Acryl and Oil in Special Mixing Technic on Canvas, 120 x 100 CM, 2017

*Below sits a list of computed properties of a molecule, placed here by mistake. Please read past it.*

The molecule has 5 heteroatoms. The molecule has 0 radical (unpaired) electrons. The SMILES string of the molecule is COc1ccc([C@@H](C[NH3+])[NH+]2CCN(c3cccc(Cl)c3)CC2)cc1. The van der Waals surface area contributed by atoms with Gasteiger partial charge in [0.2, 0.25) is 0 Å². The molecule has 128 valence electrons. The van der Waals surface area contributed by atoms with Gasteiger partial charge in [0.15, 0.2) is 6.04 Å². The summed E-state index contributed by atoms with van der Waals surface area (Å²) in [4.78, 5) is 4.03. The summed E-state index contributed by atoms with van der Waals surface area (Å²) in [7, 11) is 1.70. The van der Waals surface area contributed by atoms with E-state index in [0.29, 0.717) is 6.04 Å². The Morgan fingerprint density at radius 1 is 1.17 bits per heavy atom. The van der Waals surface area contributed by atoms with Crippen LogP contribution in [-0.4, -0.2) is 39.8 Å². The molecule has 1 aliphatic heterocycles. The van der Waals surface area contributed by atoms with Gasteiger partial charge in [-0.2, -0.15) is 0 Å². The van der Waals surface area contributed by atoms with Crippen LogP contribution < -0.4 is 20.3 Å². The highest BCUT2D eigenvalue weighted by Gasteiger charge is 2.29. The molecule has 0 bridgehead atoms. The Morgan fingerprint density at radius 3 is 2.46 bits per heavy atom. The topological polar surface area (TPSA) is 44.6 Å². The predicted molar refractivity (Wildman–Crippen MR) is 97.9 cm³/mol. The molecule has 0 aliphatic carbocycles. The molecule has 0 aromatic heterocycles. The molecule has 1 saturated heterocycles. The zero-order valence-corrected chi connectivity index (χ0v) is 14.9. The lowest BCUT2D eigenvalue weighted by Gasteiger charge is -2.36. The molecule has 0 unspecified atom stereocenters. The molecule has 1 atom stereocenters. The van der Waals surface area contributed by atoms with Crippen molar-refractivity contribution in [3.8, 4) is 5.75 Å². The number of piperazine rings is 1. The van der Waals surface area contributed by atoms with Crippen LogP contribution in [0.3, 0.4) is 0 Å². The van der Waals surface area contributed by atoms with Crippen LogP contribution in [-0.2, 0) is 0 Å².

The word metamorphosis can be interpreted very differently, but the term is commonly applied to the process of transformation or change an organic animal or plant matter undergoes to become a new phenotype. This concept was comprehensively explored by Johann Wolfgang von Goethe during his own profound search for the archetypal plant. And the famous quote “All things change, but nothing is destroyed” comes from the epic poem ‘Metamorphoses’ by the Roman poet Ovid, which is also dedicated to this extensive topic. The abstract METAMORPOSIS I visualizes this striking natural principle of eternal change in an entirely unique way. The image features two colours at the centre of the canvas, which are then distributed across almost the entire surface of the picture. A white background is combined with the colour blue to create a unified concept in the foreground. These colours mix and blend under the influence of different dynamics, sometimes featuring more or less strongly as a consequence. The margins of the picture in particular are dominated by pure white tones, while the central area focuses on an expansive mix of the two core colours previously mentioned. Within this colour conglomerate, the blue tones appear lighter or darker according to their location. Colour temperature plays a major role here, creating varying zones of greater and lesser activity. The precise meaning of these shades of blue can extend from an association with the firmament, to the sea or the universe itself, and can also reference the unconsciousness of the deepest night and the deep calm of a nocturnal dream. Blue is thus a colour often synonymous with intangible, spiritual elements, which can be expressed very well by a painting which is demonstrably non-representational. Metamorphosis is not only Ovid’s philosophical focus, the same idea is also echoed in the aesthetic concept of the perception of beauty. This principle of perception, which is also a feature of ZEN Buddhism, is a commitment to constant change expressed as the first of Buddhism’s Four Noble Truths: dukkha, which refers to the impermanence and detachment of existence. METAMORPHOSIS I also works as a visual reproduction of these ideas.